Tip

Top 10 storage resource management bloopers

"Don't be the next victim of sloppy storage management," warned Steven Toole, searchWindowsManageability's storage expert. Toole has seen IT managers felled by hurricanes, porn, music lovers, and even junk mail. It's not pretty, he said, and it can happen to you.

So, let these ten true stories serve as your warning. This list was submitted by Toole, vice president of marketing at storage product vendor WQuinn, Inc. of Reston, Va. "These stories illustrate what can happen without effective, real-time storage resource management controls in place," Toole said.

  1. The storage hurricane. Whenever hurricane warnings were issued, the servers crashed. The cause: panicked users simultaneously backing up their hard drives to the servers, exceeding server capacities. Real-time space allocations can prevent this.
  2. The mp3 jukebox. At a New York City financial services firm, a mailroom employee brought in his entire music CD collection and copied 20 G bytes of mp3 files to the production server. No wonder backups took so long. File blocking keeps mp3s off servers.
  3. Porngate. This well-organized user kept his library of pornographic gif files on the company server. He had a separate subdirectory for each young lady, organized alphabetically by name. Policy-based file blocking says who can and can't store graphic files on company servers.
  4. Drop the dupes. A leading manufacturing company had over 200,000 duplicate

    Requires Free Membership to View

  1. files on the server. Copy that! Automated, scheduled storage resource management (SRM) reporting identifies duplicate files.
  2. Love bites. Last year's Love Bug virus caused $10 billion in damages across the corporate IT world. One user spent two full days recovering from this heartache. Blocking VBS, EXE and DLL file types protects server integrity against viruses.
  3. Not enough hours in the day. This company's "nightly" backup cycle took 24 hours to complete. Policy-based storage grooming slashed this by 30%.
  4. Storage cops. A ton of junk mail and unused files were eating up the storage capacity and sapping the performance of this IT manager's network. His first housecleaning effort involved spending almost an entire week per month cleaning junk files off the server and sending nasty messages to users, pleading with them to practice better storage hygiene. Now he has automated the entire process with policy-based SRM.
  5. Babysitting application servers. This admin used to watch capacity levels of 1,200 servers the old fashioned way ? one at a time. Now he receives space allocation alerts as each one approaches critical performance levels so he can take corrective action and avoid server failure.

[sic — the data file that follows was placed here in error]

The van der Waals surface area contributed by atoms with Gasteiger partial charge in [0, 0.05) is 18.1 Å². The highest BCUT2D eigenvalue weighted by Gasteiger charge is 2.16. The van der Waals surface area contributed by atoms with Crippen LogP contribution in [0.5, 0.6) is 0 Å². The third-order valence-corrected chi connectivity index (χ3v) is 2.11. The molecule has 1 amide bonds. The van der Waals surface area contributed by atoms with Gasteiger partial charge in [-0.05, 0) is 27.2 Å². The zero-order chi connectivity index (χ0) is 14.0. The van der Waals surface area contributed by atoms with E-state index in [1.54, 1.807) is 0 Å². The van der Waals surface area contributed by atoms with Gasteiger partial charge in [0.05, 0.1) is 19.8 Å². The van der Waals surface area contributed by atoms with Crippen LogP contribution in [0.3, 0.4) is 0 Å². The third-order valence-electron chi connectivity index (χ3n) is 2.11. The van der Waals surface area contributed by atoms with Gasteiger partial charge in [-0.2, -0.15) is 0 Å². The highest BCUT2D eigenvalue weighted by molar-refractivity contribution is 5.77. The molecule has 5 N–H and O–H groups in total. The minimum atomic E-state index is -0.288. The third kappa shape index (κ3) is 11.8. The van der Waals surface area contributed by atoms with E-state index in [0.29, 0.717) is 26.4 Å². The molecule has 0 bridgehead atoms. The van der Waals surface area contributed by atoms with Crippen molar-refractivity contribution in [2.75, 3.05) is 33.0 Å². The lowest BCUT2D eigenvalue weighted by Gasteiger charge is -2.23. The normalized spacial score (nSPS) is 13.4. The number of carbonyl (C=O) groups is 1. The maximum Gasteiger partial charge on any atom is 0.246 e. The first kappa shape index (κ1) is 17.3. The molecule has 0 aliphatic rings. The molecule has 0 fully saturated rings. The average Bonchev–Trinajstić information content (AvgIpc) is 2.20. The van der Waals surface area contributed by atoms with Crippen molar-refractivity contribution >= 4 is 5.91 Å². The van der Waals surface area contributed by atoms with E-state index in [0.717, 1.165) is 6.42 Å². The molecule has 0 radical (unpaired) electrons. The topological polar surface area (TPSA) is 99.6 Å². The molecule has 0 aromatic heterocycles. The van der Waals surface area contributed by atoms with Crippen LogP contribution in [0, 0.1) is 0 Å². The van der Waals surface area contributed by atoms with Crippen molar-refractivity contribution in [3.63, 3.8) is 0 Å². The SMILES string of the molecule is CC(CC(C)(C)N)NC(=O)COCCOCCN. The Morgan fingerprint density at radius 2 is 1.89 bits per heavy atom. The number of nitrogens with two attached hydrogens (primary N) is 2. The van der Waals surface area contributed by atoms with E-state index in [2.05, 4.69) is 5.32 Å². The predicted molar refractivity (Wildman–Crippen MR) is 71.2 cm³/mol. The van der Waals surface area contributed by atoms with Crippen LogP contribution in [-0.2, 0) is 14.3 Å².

6. Outdated data overload. This user never cleaned off the server's outdated files. When he finally ran an SRM report on outdated files, his list of files not accessed in over one year was 800 pages long. Regularly scheduled SRM reports can automatically identify files not accessed over a recent period to move them offline and free up server space.
  7. Costly expansion. This user was about to spend $25,000 on an additional RAID array. Instead, he ran some SRM reports and freed up about 30% of his utilized disk space, eliminating the need for the expansion. So, instead of spending $25,000, he spent $1,300 on software products.


This was first published in January 2002

There are Comments. Add yours.

 
TIP: Want to include a code block in your comment? Use <pre> or <code> tags around the desired text. Ex: <code>insert code</code>

REGISTER or login:

Forgot Password?
By submitting you agree to receive email from TechTarget and its partners. If you reside outside of the United States, you consent to having your personal data transferred to and processed in the United States. Privacy
Sort by: OldestNewest

Forgot Password?

No problem! Submit your e-mail address below. We'll send you an email containing your password.

Your password has been sent to:

Disclaimer: Our Tips Exchange is a forum for you to share technical advice and expertise with your peers and to learn from other enterprise IT professionals. TechTarget provides the infrastructure to facilitate this sharing of information. However, we cannot guarantee the accuracy or validity of the material submitted. You agree that your use of the Ask The Expert services and your reliance on any questions, answers, information or other materials received through this Web site is at your own risk.